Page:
Galveston County is making progress distributing COVID-19 vaccines to its front-line and high-risk populations after the establishment of two vaccination hubs.

As of 4 p.m. Feb. 4, 9,100 of the approximately 257,000 county residents age 16 and up have been fully vaccinated, according to a Texas Department of State Health Services tracker. Nearly 32,000 have received one vaccine dose.

In accordance with DSHS guidance, Phase 1A and 1B individuals—front-line health care workers and those who are more likely to become very sick or die if infected with COVID-19, respectively—are the only people currently eligible for the vaccine. Individuals in 1A and 1B can receive a vaccine at any hub regardless of where they live, per the DSHS.

The county’s estimated front-line and vulnerable population across all 1A and 1B groups, according to the tracker, is about 153,000. This means approximately 6% of the county’s 1A and 1B individuals have been fully vaccinated at a Galveston County site.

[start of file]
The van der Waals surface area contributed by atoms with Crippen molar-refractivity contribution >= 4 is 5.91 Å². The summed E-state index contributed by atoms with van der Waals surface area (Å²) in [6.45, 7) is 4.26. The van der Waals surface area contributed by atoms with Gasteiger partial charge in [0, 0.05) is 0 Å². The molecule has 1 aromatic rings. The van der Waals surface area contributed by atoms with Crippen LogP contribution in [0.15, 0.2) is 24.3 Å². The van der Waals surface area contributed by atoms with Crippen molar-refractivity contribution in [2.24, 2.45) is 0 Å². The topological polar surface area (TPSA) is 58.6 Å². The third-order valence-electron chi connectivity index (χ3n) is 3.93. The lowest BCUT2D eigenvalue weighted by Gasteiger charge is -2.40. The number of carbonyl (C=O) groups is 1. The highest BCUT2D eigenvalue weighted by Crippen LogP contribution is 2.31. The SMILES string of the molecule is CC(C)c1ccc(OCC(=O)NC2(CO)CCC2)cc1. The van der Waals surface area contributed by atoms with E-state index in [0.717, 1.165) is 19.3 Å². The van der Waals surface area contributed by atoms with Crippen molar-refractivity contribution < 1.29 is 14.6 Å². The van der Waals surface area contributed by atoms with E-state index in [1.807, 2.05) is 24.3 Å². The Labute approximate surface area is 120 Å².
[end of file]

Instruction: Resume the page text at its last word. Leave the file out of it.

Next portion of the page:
The Galveston County Health Department opened a waitlist Jan. 27, where anyone interested in receiving the vaccine can complete a questionnaire and join the queue. Signing up on the waitlist is not the same as scheduling an appointment; it means registrants will be contacted once they qualify for a vaccine based on age and health status.

During a virtual press event Feb. 4, DSHS officials could not say when exactly vaccine rollout would include a group beyond Phase 1, which includes phases 1A and 1B and a group tentatively referred to as Phase 1C. Officials did not provide an answer as to who would be included in Phase 1C.

About one-third of Texans said they are unlikely to get vaccinated against COVID-19, according to research findings released this week by the University of Houston’s Hobby School of Public Affairs.

While the number of COVID-19-related hospitalizations continues to increase in Galveston County, fewer new cases and resident deaths are being added to the total. Click here for more coronavirus case count updates.

Brian Rash and Hunter Marrow contributed to this report.